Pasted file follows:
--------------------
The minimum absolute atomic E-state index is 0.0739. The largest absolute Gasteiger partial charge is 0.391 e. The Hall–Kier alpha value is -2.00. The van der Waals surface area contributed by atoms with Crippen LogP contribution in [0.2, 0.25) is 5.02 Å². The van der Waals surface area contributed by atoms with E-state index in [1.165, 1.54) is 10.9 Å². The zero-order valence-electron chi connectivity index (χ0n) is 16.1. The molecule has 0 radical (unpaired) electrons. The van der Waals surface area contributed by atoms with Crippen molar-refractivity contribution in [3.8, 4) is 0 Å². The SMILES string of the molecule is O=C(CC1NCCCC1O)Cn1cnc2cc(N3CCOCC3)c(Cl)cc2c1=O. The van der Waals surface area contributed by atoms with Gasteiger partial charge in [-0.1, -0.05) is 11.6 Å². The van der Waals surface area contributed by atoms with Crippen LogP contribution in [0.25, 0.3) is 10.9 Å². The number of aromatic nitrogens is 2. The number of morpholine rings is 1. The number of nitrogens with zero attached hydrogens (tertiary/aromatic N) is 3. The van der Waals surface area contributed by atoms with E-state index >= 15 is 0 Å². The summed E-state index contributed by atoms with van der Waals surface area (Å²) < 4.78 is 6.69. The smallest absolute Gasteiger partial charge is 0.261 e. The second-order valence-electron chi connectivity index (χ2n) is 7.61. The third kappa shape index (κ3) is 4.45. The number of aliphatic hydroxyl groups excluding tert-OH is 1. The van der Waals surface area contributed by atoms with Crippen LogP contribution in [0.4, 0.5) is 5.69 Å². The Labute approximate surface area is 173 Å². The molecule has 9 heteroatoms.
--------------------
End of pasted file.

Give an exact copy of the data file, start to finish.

The minimum absolute atomic E-state index is 0.0739. The largest absolute Gasteiger partial charge is 0.391 e. The Hall–Kier alpha value is -2.00. The van der Waals surface area contributed by atoms with Crippen LogP contribution in [0.2, 0.25) is 5.02 Å². The van der Waals surface area contributed by atoms with E-state index in [1.165, 1.54) is 10.9 Å². The zero-order valence-electron chi connectivity index (χ0n) is 16.1. The molecule has 0 radical (unpaired) electrons. The van der Waals surface area contributed by atoms with Crippen molar-refractivity contribution in [3.8, 4) is 0 Å². The SMILES string of the molecule is O=C(CC1NCCCC1O)Cn1cnc2cc(N3CCOCC3)c(Cl)cc2c1=O. The van der Waals surface area contributed by atoms with Gasteiger partial charge in [-0.1, -0.05) is 11.6 Å². The van der Waals surface area contributed by atoms with Crippen LogP contribution in [0.25, 0.3) is 10.9 Å². The number of aromatic nitrogens is 2. The number of morpholine rings is 1. The number of nitrogens with zero attached hydrogens (tertiary/aromatic N) is 3. The van der Waals surface area contributed by atoms with E-state index >= 15 is 0 Å². The summed E-state index contributed by atoms with van der Waals surface area (Å²) < 4.78 is 6.69. The smallest absolute Gasteiger partial charge is 0.261 e. The second-order valence-electron chi connectivity index (χ2n) is 7.61. The third kappa shape index (κ3) is 4.45. The number of aliphatic hydroxyl groups excluding tert-OH is 1. The van der Waals surface area contributed by atoms with Crippen LogP contribution in [0.4, 0.5) is 5.69 Å². The Labute approximate surface area is 173 Å². The molecule has 9 heteroatoms.